When I lived in Japan, I used to go to recycle stores a lot. Recycle stores are awesome places where people sell their goods- which are generally in really good condition and are sometimes brand new- so that they can find new homes. My recycle store purchases included (but were in no way limited to) a toaster, a PS2, a giant tv, a Polaroid 6000 camera, and an ancient but beautiful kimono that I got for the equivalent of about R100 (about $10).
I had all these plans for my kimono. I would wear them to fancy occasions. I would wear them to fancy-dress parties. I would hang it on a wall. Sadly, reality laughed in my face, like the bitch she is. I wore it exactly once in 7 years, and have never found a wall suitable or large enough to mount it. So, I decided to commit the ultimate sacrilege: I would rip it apart and use the fabric to make a dress, so I could at least enjoy wearing it a few times a year.
I learned a few things: kimonos are made from special kimono fabric that comes in very narrow panels to make up the design. I also learned that old kimonos might not ever have been washed or dry-cleaned and might actually be rather musty and gross when you rip them apart, with years of dust and grossness flying out the seams and all over my body. I found myself judging a highly theoretical elderly Japanese lady for the dust and grossness.
Interestingly: the kimono was largely hand-stitched (but there as some machine-stitching in the seams that would be invisible to the human eye. Also, whoever had made it had used batting on some of the seams for fullness. So ladies of the cosplay world: if you’re attempting to recreate a kimono- try the batting seam on your hems and around the neck.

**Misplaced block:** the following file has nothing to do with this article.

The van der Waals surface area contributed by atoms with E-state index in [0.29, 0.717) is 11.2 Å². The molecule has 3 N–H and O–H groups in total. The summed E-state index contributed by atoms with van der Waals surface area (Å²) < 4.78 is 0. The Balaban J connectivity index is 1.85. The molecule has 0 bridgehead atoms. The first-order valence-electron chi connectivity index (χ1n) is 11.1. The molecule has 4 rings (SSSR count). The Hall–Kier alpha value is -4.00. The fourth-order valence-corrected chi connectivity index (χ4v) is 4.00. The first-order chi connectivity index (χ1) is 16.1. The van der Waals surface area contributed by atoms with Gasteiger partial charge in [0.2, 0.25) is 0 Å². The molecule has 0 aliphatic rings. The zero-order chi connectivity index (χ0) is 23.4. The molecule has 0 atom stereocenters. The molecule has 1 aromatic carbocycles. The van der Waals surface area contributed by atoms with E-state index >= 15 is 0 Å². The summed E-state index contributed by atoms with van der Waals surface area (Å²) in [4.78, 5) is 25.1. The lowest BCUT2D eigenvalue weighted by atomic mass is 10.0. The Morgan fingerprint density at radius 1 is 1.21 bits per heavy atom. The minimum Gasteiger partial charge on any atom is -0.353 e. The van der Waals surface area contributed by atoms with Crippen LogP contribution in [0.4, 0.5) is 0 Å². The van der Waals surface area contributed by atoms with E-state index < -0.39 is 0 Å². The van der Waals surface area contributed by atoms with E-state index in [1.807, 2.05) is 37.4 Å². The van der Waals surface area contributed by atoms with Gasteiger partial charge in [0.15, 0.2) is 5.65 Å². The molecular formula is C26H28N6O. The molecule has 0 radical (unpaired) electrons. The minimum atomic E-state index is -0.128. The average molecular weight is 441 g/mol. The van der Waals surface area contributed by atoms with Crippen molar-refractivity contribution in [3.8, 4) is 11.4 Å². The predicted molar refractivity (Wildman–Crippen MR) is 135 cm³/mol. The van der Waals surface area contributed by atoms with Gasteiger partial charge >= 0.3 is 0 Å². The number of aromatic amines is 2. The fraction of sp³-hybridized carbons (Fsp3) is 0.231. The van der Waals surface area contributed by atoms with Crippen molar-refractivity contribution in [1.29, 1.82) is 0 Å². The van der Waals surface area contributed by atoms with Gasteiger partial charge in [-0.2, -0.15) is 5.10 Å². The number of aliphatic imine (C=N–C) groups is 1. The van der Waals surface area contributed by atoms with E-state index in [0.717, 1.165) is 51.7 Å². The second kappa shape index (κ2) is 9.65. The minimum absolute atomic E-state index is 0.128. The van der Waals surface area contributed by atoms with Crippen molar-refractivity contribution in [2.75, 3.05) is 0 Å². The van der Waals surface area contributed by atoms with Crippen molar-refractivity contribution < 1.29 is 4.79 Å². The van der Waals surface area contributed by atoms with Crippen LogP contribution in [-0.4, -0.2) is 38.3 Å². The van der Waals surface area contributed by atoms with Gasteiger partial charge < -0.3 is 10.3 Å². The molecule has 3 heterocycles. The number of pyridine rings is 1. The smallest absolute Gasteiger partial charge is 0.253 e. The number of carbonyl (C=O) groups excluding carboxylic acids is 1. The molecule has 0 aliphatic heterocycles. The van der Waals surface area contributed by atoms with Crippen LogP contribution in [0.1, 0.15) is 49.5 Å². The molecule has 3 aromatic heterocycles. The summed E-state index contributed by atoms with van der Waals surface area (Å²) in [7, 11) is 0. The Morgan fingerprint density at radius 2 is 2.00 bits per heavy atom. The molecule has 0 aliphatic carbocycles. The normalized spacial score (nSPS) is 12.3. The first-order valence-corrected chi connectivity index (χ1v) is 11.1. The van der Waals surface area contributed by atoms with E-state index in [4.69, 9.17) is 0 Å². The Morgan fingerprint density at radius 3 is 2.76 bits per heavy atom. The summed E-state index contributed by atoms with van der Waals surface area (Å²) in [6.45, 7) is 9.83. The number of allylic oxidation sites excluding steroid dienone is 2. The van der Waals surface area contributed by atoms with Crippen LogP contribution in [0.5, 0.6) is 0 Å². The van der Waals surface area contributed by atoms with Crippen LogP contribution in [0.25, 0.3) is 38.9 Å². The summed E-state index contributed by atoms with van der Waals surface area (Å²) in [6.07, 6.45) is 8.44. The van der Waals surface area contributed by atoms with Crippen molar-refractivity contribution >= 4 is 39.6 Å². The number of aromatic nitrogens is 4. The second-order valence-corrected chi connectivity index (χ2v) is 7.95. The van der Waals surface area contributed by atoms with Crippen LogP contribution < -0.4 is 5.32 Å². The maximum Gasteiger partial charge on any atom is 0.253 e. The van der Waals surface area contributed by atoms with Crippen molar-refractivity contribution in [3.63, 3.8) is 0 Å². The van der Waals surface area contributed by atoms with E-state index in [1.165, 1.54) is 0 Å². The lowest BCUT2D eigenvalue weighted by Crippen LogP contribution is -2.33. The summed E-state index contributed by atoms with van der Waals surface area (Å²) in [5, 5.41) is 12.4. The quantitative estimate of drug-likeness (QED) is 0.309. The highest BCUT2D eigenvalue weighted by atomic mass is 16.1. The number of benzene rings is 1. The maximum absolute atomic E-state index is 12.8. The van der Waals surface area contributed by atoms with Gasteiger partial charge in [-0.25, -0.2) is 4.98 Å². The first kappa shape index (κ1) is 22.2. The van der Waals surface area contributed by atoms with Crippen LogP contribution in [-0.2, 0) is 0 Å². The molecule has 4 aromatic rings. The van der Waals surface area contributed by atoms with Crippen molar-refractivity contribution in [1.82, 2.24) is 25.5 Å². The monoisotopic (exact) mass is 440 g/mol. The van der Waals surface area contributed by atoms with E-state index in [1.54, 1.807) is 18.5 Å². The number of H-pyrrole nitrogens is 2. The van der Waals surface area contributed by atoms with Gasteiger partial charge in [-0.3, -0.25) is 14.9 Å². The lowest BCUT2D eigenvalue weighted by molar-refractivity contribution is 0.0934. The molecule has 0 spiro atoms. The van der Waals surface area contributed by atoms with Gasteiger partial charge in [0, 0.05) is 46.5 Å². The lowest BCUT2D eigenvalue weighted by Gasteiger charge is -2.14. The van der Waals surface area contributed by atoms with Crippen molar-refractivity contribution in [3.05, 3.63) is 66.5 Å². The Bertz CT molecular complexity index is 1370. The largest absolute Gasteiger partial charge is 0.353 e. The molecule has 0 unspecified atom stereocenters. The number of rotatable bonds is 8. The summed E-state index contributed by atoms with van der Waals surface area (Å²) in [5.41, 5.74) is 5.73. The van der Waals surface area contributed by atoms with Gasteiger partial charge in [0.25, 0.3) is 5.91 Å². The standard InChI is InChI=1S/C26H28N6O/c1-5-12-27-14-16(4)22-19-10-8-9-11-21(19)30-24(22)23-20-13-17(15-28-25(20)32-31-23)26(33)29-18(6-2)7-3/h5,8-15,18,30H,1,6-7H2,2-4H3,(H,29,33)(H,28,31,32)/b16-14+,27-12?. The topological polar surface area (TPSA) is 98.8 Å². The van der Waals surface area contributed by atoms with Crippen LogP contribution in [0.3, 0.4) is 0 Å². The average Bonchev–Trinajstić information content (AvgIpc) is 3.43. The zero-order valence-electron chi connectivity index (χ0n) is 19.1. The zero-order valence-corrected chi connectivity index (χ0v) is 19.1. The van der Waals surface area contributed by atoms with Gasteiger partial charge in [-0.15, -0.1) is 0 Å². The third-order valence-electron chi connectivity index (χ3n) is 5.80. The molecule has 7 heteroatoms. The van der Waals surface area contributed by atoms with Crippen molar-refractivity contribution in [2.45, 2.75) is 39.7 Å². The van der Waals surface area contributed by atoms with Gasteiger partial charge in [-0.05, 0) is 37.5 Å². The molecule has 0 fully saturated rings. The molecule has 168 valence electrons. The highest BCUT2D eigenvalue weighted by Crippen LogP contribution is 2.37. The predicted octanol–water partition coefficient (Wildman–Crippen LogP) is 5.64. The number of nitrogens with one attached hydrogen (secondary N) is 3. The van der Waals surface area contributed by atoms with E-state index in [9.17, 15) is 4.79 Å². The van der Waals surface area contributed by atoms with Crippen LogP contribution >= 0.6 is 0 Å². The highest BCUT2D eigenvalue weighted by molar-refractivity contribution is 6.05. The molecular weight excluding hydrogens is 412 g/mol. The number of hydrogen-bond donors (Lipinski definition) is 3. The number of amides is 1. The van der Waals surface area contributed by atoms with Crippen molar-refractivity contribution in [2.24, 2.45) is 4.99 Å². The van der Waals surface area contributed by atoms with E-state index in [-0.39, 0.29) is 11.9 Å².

I decided on using the Anna pattern again for a few reasons: chiefly because I would be able to make best use of the tiny panels and flowy fabric, and because it was a fairly foolproof and pretty style that would suit the design. I think the hardest part of the entire endeavour was figuring out how I would get the bloody design to go together on the skirt. In the end, I pinned the skirt pattern pieces together to create one skirt piece, then spent bloody ages piecing together and pattern-matching the fabric panels so I had enough to fit the skirt piece. This means that at the back I have some seams running at odd angles, but it’s not that noticeable, so I’m not bovvered. The other alternative was to do a gathered dirndl skirt, but some of the design panel pieces were only about 35 cm long, so I either would have had a very short skirt or a very narrow one with a large chuck of the design missing. This way at least the edges of the design would be able to fit on the corner of the semi-circle that made up the giant skirt pattern piece (does that make any sense?).
So, once that palaver was accomplished, the rest of the dress was easy. The bodice had to be sewn from separate panel pieces (they were not wide enough to cut on the fold) so there’s a seam down the front, but it’s barely noticeable and doesn’t affect the hang or shape. To be honest, I’m really happy with this. And I debited it in public for a year-end function and it got rave reviews from the older-lady-volunteer crowd. So, I consider this a success.
PS: Photos for this and last post by the talented Gentleman deBetty.